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Friel v. Friel vs. Ford Motor Company, HOL Construction, Inc. and Jose Barajas

Practice Area: Personal injury

Outcome: $2,601,058 verdict for plaintiffs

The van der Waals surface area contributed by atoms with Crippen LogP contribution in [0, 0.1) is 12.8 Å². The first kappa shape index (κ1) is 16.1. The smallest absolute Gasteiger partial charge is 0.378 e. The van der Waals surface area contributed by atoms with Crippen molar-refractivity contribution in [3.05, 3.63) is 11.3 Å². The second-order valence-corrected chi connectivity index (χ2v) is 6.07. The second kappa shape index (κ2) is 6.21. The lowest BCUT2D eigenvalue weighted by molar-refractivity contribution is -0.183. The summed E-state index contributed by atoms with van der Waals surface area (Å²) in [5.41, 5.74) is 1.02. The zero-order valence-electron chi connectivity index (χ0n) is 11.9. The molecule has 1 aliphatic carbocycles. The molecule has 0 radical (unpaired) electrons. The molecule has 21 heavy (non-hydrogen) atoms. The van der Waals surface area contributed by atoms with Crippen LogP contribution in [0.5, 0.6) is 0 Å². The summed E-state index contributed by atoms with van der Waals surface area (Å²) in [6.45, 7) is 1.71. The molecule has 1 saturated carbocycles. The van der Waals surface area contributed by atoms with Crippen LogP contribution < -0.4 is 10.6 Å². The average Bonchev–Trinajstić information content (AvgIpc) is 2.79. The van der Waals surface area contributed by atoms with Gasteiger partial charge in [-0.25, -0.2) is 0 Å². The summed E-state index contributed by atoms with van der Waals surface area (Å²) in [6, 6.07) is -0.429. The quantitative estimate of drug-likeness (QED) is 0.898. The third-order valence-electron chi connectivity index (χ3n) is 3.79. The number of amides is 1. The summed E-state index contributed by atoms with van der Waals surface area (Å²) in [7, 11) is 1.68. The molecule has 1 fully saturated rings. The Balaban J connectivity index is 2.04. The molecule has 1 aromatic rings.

Description: On May 9, 2007, Darla Friel (age 42 at the time) was heading home from work on the northbound 57 freeway in the car pool lane. She was traveling between 60 to 65 miles per hour, and was followed by an Isuzu gardening truck four to five car lengths behind her. A 2004 Ford F-350 truck, owned by HOL Construction Inc. and driven by its employee, Jose Barajas, was also proceeding in the northbound 57 in the no. 4, or “slow” lane heading back towards HOL’s vehicle yard. The Ford F-350 truck crossed all four lanes of northbound traffic and entered the carpool lane across a double yellow lane directly in front of Mrs. Friel’s path of travel. As a result, Mrs. Friel struck the F-350 near the driver’s door, and landed near the center median. Moments later, the Izuzu gardening truck also struck the Ford F-350 in a broadside/sideswipe fashion at approximately 40 miles per hour. At the scene, Barajas claimed the reason he crossed the northbound lanes and entered the carpool lane was that the steering of the Ford F-350 truck failed after the vehicle began violently shuddering. After the loss of steering, Barajas claimed that the truck began to drift to the left and there was nothing he could do to prevent this movement. The CHP inspected the Ford F-350 following the collision and noted that several components of the steering mechanism were broken. Subsequent inspection of the Ford F-350 trucks indicated that all the broken parts of the steering mechanism observed by the CHP, save one, were the result of the subsequent broadside collision between the Ford F-350 and the Isuzu gardening truck. One component of the steering mechanism, the sector steering shaft, showed significant fatigue cracking that pre-existed the collision. Plaintiffs’ experts concluded that this sector steering shaft failed prior to the collision with the Isuzu. Plaintiffs’ experts further determined that the sector shaft was not manufactured in accord with Ford specifications in that the part was not sufficiently hard. This lack of required hardness, combined with impurities in the metal itself, allowed numerous fatigue fractures to develop over the two year work life of the 2004 Ford F-350 vehicle. At trial, Plaintiffs argued that liability was determined by the jurors’ view of the testimony of Barajas. If the jury believed that Barajas made up the story regarding the loss of steering and merely made an unsafe lane change, as Ford contended, then Barajas and HOL were solely liable. On the other hand, if the loss of steering was believed, the cause of the steering loss was a manufacturing defect in the Ford sector shaft which, over time, became greatly fatigued and eventually failed in use. Plaintiffs further argued that Barajas’ failure to stop his vehicle prior to entering the carpool lane, when he had the physical ability to do so, was negligent. Darla Friel's injuries included a pelvis fracture requiring internal fixation, ankle fracture involving internal fixation, leg fracture, kidney damage, and multiple spinous process fractures. Darla Friel subsequently developed a chronic pain syndrome. Plaintiff Kevin Friel brought a claim for loss of consortium.

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